were not in the Hebrew text of the Hexapla, as they are obelized in the Septuagint and in the Syriac manuscript of Masius;
and yet, as they are found in the old Greek and Syriac versions, and in the Chaldean paraphrase, they were probably omitted
between the year 100 and 200. They are left out in several printed editions of the Hebrew Bible, and even in that of Jablonski,
(1699) though in opposition to his better judgment and all the manuscripts which he had consulted: legunt omnia nostra
manuscripts. Michaelis (1720) reprinted this text, with some few emendations, particularly with these two verse very laudably
inserted. (Kennicott, 2 Diss.) --- In the Bened.[Benedictine?] edition of St. Jerome, Martianay observes, that the Hebrew
manuscripts of St. Jerome seem to have been mutilated, for if they had admitted this 36th verse, St. Jerome would have translated
it, and it would have been found in the more ancient manuscripts of the Latin edition, where it is wanting. Hence this editor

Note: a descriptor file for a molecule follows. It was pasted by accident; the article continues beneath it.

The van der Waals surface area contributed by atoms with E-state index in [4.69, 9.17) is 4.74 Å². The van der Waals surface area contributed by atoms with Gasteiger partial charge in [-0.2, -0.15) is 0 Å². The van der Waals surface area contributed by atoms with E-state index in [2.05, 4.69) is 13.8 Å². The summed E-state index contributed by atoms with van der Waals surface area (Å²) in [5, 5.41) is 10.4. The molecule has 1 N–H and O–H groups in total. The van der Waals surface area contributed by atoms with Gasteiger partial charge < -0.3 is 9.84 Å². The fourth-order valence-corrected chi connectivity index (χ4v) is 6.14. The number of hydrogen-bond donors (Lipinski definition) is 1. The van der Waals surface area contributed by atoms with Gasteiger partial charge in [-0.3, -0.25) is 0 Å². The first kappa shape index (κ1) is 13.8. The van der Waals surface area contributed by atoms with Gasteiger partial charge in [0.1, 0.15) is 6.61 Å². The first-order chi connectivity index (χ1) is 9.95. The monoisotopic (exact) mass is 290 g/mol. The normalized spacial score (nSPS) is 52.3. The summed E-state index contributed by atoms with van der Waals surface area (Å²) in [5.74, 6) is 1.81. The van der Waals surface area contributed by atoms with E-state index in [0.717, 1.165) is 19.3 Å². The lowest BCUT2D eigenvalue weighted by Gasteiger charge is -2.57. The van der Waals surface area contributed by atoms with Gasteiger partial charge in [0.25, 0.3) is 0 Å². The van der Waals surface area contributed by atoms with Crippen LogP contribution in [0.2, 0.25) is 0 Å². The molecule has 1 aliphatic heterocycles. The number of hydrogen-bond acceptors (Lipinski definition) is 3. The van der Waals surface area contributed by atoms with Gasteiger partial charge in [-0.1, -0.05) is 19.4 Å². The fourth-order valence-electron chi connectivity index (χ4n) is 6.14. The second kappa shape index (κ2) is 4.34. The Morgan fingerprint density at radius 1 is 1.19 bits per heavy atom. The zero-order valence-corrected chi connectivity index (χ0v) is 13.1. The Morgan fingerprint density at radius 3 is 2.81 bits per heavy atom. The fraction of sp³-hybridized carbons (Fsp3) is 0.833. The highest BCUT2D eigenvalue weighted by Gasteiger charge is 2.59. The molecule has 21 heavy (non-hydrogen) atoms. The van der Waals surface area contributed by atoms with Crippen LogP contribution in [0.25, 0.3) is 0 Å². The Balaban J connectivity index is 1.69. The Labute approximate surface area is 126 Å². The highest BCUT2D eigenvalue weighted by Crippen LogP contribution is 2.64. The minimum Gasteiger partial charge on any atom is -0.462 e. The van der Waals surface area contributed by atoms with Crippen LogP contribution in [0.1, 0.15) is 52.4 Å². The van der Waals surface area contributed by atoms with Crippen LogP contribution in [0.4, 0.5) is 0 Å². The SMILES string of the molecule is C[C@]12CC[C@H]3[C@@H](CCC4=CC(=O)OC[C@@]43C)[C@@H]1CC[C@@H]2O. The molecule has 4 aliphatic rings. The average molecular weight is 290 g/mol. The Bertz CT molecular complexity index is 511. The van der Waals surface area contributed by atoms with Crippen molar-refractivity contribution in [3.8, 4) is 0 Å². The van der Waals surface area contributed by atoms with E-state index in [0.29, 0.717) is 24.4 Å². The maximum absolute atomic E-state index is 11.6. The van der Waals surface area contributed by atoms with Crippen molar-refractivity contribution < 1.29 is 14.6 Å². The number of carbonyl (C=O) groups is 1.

leaves it out. He also remarks that other Hebrew manuscripts omit "a city of refuge for the slayer, in the desert." The last
word, he says, occurs in several copies of the best note; and Houbigant inserts it on the authority of the oratorian manuscript
54. (Haydock) --- In some editions of the Vulgate, this verse is transposed, and placed after the cities of Gad. (Louvain;
R. Steph.; &c.) --- It is therefore, probable that St. Jerome found it not in Hebrew but, if he inserted it, he borrowed
it from the Septuagint. The Syriac version places these verses before the 34th and 35th. All this shews that the Hebrew manuscripts
have not been kept with great care in this place. Some have surmised that the Septuagint have inserted this necessary supplement
from Paralipomenon. But they do not entirely agree with that book, so that it seems that they found these verses in their
Hebrew copies. (Calmet) --- We have already given the Hebrew and Septuagint as it is found in the common editions. In Paralipomenon
(vi. 78,) it is thus expressed: Beyond the Jordan also, over-against Jericho, on the east side of the Jordan, out of the
tribe of Ruben, Bosor in the wilderness, with its suburbs, and Jassa....79. Cademoth also....and Mephaath with
its suburbs. The word Misor, which Grabe's Septuagint and the Vulgate leave untranslated, is the Hebrew word which denotes